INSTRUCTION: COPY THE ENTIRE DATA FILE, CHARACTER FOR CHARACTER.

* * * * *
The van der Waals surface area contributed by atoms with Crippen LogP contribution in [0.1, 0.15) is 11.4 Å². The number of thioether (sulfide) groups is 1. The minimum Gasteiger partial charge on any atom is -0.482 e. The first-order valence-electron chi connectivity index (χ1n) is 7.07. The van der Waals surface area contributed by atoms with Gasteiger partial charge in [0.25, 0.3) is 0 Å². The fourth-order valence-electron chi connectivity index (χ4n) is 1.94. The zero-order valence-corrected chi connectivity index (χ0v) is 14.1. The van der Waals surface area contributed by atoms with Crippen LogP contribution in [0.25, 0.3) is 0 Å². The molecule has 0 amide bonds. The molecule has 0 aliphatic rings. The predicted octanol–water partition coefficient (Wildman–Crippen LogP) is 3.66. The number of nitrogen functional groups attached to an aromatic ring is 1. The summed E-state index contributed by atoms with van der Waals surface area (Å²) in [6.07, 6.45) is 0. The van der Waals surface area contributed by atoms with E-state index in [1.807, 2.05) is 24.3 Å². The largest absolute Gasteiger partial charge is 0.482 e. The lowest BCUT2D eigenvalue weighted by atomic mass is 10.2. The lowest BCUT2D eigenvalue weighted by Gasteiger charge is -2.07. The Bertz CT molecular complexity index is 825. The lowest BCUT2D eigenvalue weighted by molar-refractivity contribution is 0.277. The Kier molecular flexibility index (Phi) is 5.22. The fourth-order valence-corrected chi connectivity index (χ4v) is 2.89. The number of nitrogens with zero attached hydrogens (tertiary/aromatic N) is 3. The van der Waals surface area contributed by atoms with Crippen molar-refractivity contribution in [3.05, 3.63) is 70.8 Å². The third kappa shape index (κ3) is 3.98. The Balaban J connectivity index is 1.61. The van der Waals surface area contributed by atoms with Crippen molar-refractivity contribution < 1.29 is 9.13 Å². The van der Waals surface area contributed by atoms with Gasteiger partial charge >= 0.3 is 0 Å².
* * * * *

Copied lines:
The van der Waals surface area contributed by atoms with Crippen LogP contribution in [0.1, 0.15) is 11.4 Å². The number of thioether (sulfide) groups is 1. The minimum Gasteiger partial charge on any atom is -0.482 e. The first-order valence-electron chi connectivity index (χ1n) is 7.07. The van der Waals surface area contributed by atoms with Gasteiger partial charge in [0.25, 0.3) is 0 Å². The fourth-order valence-electron chi connectivity index (χ4n) is 1.94. The zero-order valence-corrected chi connectivity index (χ0v) is 14.1. The van der Waals surface area contributed by atoms with Crippen LogP contribution in [0.25, 0.3) is 0 Å². The molecule has 0 amide bonds. The molecule has 0 aliphatic rings. The predicted octanol–water partition coefficient (Wildman–Crippen LogP) is 3.66. The number of nitrogen functional groups attached to an aromatic ring is 1. The summed E-state index contributed by atoms with van der Waals surface area (Å²) in [6.07, 6.45) is 0. The van der Waals surface area contributed by atoms with E-state index in [1.807, 2.05) is 24.3 Å². The largest absolute Gasteiger partial charge is 0.482 e. The lowest BCUT2D eigenvalue weighted by atomic mass is 10.2. The lowest BCUT2D eigenvalue weighted by Gasteiger charge is -2.07. The Bertz CT molecular complexity index is 825. The lowest BCUT2D eigenvalue weighted by molar-refractivity contribution is 0.277. The Kier molecular flexibility index (Phi) is 5.22. The fourth-order valence-corrected chi connectivity index (χ4v) is 2.89. The number of nitrogens with zero attached hydrogens (tertiary/aromatic N) is 3. The van der Waals surface area contributed by atoms with Crippen molar-refractivity contribution in [3.05, 3.63) is 70.8 Å². The third kappa shape index (κ3) is 3.98. The Balaban J connectivity index is 1.61. The van der Waals surface area contributed by atoms with Crippen molar-refractivity contribution < 1.29 is 9.13 Å². The van der Waals surface area contributed by atoms with Gasteiger partial charge >= 0.3 is 0 Å².